Something in the above list tripped the sensor. Anyone want to guess what it was?

So I had to sit in the chair, take off my shoes - I told the security officer that there were insoles inside, so she wouldn't be freaked when she saw them instead of seeing the flannel lining of the sneaker - the shoes were sent off and checked out while my legs and feet were wanded. I then had the legs-apart arms-out wanding, front, back, left right. Do you know what tripped the sensor yet?

My bra.

"I have to touch you here, since it beeped"

um, ok

At this point, I was trying very very hard not to crack up. I remember there were times in Saudi Arabia when my orthodontic braces would trip the sensors. But never an underwire bra, for chrissakes.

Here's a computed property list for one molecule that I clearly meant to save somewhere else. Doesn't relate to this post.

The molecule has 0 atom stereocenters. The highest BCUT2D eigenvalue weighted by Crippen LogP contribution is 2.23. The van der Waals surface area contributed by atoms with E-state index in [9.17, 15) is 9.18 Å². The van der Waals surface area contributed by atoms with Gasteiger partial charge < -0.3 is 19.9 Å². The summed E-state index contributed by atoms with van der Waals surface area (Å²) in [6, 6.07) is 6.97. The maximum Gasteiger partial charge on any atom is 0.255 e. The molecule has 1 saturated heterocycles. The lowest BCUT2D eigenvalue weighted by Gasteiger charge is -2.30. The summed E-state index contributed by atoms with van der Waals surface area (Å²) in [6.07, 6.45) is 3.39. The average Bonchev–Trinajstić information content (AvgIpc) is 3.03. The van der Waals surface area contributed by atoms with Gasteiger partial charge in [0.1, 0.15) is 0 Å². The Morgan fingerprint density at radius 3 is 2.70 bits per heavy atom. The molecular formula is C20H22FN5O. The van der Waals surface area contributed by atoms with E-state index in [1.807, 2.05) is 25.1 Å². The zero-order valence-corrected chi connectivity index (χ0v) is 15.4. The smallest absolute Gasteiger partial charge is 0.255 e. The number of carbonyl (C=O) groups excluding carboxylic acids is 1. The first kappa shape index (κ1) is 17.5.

I now understand the motivation of the woman who stripped off her sweater, shirt and bra at such a checkpoint in frustration. The devil in me wished I could do the same as a joke, but I didn't particularly feel like being arrested, nor did I feel like showing my bosom to hundreds of strangers, Clay and several colleagues from the meeting.

3) Our flight out of Minny was delayed by an hour because our dear president landed in Air Force One, so the airspace and runways were cleared out. We saw the plane right after it landed, watched it taxi all around the airport until it settled at a distant hangar. Then we saw the motorcade - complete with the requisite black suburbans.